Dr Jon Hogg, Senior Lecturer at the Department of History, University of Liverpool, talking to Alison Welsby, Editorial Director at Liverpool University Press about a forthcoming Open Access e-textbook, Using Primary Sources:
- Tell us about ‘Using Primary Sources’.
This is an ambitious e-textbook designed to help students in their study of History at university. Funded by JISC, it’s a three year collaborative project exploring ‘the institution as e-textbook publisher’. Academics are working with a team from the University Library and Liverpool University Press, and our central aim is to offer students practical advice on the variety of ways they can analyse and then incorporate primary source materials into coursework.
The e-textbook will be wide-ranging, accessible and practically focused. We already have over thirty historians from the UK and the USA authoring nearly thirty thematic chapters. They are working with library staff in the digitisation and curation of source materials online via the Biblioboard platform, and then with Liverpool University Press for copyediting, typesetting and marketing, plus a print publication.
Most of the primary source material referred to in the textbook will emerge from existing History teaching at Liverpool, and collections in the University libraries. In the coming years, this promises to enhance the student experience by offering practical, relevant and accessible advice for students in a way that supports research-led teaching and learning.
- Why have you opted for an electronic publication instead of a conventional print format?
It allows us to do so much. Having the authored chapters alongside digitised source materials will allow students to search the source materials alongside the authored chapters. The source materials are fully searchable, and the software has some excellent features, such as zooming in on delicate or faint manuscripts, or allowing us to embed images, music and film. Alongside documents and photographs, we’ve already uploaded some really unusual materials, such as high quality photos of badges, and even baseball caps! It allows for real visual variety, alongside outstanding levels of detail when it comes to the categorisation of documents. We can also offer links to external websites, which will aid students further. One great benefit is that we can revise, or add to, the e-textbook in the future, so the possibilities are really exciting.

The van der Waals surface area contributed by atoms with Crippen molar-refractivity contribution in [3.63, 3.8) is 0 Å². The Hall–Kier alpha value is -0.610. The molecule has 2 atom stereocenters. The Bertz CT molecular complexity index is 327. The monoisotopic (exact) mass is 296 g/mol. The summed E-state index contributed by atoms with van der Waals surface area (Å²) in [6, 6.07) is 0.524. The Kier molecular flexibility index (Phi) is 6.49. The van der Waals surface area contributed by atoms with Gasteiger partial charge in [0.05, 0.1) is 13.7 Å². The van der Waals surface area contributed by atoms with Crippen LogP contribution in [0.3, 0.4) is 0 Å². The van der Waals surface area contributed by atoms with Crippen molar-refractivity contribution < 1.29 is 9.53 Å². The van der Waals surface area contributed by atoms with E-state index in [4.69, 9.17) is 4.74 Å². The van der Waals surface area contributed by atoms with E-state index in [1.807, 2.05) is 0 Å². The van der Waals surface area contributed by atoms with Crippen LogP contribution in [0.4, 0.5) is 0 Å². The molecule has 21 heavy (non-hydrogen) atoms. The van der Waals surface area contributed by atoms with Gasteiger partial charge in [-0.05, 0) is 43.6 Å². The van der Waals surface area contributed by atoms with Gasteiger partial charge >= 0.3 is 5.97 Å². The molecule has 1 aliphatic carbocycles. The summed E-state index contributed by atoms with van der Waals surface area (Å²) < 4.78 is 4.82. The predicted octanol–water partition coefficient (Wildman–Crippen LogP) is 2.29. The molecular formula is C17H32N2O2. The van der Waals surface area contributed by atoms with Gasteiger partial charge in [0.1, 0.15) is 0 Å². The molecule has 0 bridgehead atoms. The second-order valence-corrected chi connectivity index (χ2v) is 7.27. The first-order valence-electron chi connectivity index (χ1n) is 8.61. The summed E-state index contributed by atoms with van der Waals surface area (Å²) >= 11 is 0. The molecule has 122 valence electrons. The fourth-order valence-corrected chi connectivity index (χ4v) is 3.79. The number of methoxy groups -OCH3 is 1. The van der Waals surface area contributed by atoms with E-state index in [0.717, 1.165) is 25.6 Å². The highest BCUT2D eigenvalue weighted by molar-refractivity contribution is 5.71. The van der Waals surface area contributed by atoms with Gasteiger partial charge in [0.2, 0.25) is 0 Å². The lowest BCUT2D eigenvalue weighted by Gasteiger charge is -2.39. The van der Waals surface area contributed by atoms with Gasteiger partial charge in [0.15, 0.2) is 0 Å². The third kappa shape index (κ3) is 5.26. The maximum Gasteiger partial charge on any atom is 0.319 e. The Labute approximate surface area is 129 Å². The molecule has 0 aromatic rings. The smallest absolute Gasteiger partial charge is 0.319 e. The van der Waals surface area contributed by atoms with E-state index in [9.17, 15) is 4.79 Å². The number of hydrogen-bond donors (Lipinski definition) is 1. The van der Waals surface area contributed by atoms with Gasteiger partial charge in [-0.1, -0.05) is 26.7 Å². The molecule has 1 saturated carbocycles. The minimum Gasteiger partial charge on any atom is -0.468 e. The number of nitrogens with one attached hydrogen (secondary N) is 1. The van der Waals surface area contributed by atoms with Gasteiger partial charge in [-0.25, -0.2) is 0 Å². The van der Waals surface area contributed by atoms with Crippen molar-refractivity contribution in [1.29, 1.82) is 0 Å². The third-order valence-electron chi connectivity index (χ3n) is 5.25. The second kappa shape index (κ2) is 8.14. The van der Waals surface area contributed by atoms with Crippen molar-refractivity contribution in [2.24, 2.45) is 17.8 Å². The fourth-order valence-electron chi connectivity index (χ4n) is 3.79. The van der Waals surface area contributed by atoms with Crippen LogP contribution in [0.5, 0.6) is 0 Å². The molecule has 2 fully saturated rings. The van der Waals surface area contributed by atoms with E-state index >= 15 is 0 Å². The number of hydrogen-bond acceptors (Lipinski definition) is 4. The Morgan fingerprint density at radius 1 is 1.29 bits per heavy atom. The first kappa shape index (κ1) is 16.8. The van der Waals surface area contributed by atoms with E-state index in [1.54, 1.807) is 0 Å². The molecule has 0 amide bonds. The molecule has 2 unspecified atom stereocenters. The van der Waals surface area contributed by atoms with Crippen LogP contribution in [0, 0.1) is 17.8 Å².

- When did you decide it should be open access and why?
This was all part of the original funding agreement, and we are very happy that our work will be accessible to all. We like the fact that this is a new type of publication, and we are looking forward to seeing how it is used, and what difference open access makes to how the book is received. It means we can reach out to new audiences, and we are still working out who those audiences might be. The open access format means that we can explore other possibilities in the future, such as using the resource for our outreach activity with schools and sixth form colleges, and it also serves as a flagship resource for the library and Liverpool University Press.
- What have been the challenges so far due to the format and platform?
There have been lots of challenges so far, but overcoming them has actually be quite enjoyable! Working in this way is new for most of us on the project team, and we are quite open about this. We communicate regularly, and seem to solve problems quite quickly. Uploading materials onto Biblioboard requires a surprising amount of planning and thinking time, and getting used to the functions that the software offers also takes time.
So, I suppose one big challenge is time, and you have to be patient. We have to wait for authors to complete their work, and then work with them to revise and edit their chapters, while also curating their selected sources online: obviously, this work can’t be rushed if you want top quality contributions. Because of the student-focused nature of this publication, I think it’s safe to say that all authors have found it challenging adapting to a different writing style. Because of the volume of contributions, we planned a staggered submission period, and asked authors to stick to a prescribed template for their chapters. Being open access means that we’ve had to check copyright status on a range of materials, but some external archives have been very happy for us to use their materials free of charge, which has been a nice surprise!
- Are there any future plans for the project?
We have been discussing this recently. Of course, we will need to understand how students respond to the e-textbook, understand how the book is being used, and we can think of ways to enhance the project as we move forward. We have learned so much (and we’re still learning every day), so I think most of us have developed new expertise which I hope we can carry forward in some way.
We will need to respond to some important questions posed by JISC, such as: does the institution as e-textbook creator help students by providing a more affordable and effective higher education? Does it promote a better, more sustainable information environment for libraries, students and faculty? From a pedagogical point of view it will be fascinating to see how students respond to this sort of practical advice, in this format. In the end, we also hope that this e-textbook might serve as a template for similar publications at Liverpool and beyond, demonstrating the rich possibilities for students if these exciting projects are carried out.
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